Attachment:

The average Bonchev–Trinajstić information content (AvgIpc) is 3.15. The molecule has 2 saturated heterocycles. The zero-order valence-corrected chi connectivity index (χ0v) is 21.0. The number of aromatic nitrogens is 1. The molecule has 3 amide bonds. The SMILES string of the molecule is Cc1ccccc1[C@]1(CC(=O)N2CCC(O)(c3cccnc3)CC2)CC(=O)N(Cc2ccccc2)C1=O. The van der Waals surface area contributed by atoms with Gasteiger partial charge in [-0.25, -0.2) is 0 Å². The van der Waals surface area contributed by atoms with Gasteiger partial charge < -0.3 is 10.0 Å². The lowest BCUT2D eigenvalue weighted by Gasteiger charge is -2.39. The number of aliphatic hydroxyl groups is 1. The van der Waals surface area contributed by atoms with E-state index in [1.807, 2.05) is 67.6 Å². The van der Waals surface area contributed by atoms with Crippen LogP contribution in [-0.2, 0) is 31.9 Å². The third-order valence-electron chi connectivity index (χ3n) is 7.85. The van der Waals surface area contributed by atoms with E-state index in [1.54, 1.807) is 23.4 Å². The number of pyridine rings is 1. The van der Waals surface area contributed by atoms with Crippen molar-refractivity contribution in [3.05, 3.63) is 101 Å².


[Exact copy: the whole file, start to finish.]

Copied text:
The average Bonchev–Trinajstić information content (AvgIpc) is 3.15. The molecule has 2 saturated heterocycles. The zero-order valence-corrected chi connectivity index (χ0v) is 21.0. The number of aromatic nitrogens is 1. The molecule has 3 amide bonds. The SMILES string of the molecule is Cc1ccccc1[C@]1(CC(=O)N2CCC(O)(c3cccnc3)CC2)CC(=O)N(Cc2ccccc2)C1=O. The van der Waals surface area contributed by atoms with Gasteiger partial charge in [-0.25, -0.2) is 0 Å². The van der Waals surface area contributed by atoms with Gasteiger partial charge < -0.3 is 10.0 Å². The lowest BCUT2D eigenvalue weighted by Gasteiger charge is -2.39. The number of aliphatic hydroxyl groups is 1. The van der Waals surface area contributed by atoms with E-state index in [1.807, 2.05) is 67.6 Å². The van der Waals surface area contributed by atoms with Crippen LogP contribution in [-0.2, 0) is 31.9 Å². The third-order valence-electron chi connectivity index (χ3n) is 7.85. The van der Waals surface area contributed by atoms with E-state index in [1.54, 1.807) is 23.4 Å². The number of pyridine rings is 1. The van der Waals surface area contributed by atoms with Crippen molar-refractivity contribution in [3.05, 3.63) is 101 Å².